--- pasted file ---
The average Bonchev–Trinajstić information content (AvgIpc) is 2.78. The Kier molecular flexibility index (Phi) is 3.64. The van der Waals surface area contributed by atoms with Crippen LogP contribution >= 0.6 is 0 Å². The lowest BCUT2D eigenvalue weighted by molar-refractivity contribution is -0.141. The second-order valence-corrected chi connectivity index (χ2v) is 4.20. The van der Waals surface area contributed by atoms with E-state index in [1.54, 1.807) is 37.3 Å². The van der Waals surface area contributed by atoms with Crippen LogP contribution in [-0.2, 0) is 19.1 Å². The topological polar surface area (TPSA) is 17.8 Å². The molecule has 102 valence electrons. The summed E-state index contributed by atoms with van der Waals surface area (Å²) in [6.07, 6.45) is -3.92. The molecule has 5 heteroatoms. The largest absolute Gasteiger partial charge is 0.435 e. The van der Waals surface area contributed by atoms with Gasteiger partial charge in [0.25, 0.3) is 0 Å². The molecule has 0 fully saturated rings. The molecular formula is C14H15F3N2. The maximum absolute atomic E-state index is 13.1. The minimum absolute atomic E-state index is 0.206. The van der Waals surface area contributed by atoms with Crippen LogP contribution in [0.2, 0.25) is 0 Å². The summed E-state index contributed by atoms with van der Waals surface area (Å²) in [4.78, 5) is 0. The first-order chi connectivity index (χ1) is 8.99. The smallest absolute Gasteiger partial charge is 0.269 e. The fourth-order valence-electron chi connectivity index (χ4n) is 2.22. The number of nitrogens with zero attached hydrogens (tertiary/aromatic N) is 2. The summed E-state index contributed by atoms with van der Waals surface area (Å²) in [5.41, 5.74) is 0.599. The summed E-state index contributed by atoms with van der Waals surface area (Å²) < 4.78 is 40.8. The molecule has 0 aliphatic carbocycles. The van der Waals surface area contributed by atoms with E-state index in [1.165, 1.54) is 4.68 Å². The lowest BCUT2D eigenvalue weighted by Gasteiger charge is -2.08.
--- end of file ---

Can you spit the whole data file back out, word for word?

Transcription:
The average Bonchev–Trinajstić information content (AvgIpc) is 2.78. The Kier molecular flexibility index (Phi) is 3.64. The van der Waals surface area contributed by atoms with Crippen LogP contribution >= 0.6 is 0 Å². The lowest BCUT2D eigenvalue weighted by molar-refractivity contribution is -0.141. The second-order valence-corrected chi connectivity index (χ2v) is 4.20. The van der Waals surface area contributed by atoms with E-state index in [1.54, 1.807) is 37.3 Å². The van der Waals surface area contributed by atoms with Crippen LogP contribution in [-0.2, 0) is 19.1 Å². The topological polar surface area (TPSA) is 17.8 Å². The molecule has 102 valence electrons. The summed E-state index contributed by atoms with van der Waals surface area (Å²) in [6.07, 6.45) is -3.92. The molecule has 5 heteroatoms. The largest absolute Gasteiger partial charge is 0.435 e. The van der Waals surface area contributed by atoms with Gasteiger partial charge in [0.25, 0.3) is 0 Å². The molecule has 0 fully saturated rings. The molecular formula is C14H15F3N2. The maximum absolute atomic E-state index is 13.1. The minimum absolute atomic E-state index is 0.206. The van der Waals surface area contributed by atoms with Crippen LogP contribution in [0.2, 0.25) is 0 Å². The summed E-state index contributed by atoms with van der Waals surface area (Å²) in [4.78, 5) is 0. The first-order chi connectivity index (χ1) is 8.99. The smallest absolute Gasteiger partial charge is 0.269 e. The fourth-order valence-electron chi connectivity index (χ4n) is 2.22. The number of nitrogens with zero attached hydrogens (tertiary/aromatic N) is 2. The summed E-state index contributed by atoms with van der Waals surface area (Å²) in [5.41, 5.74) is 0.599. The summed E-state index contributed by atoms with van der Waals surface area (Å²) < 4.78 is 40.8. The molecule has 0 aliphatic carbocycles. The van der Waals surface area contributed by atoms with E-state index in [1.165, 1.54) is 4.68 Å². The lowest BCUT2D eigenvalue weighted by Gasteiger charge is -2.08.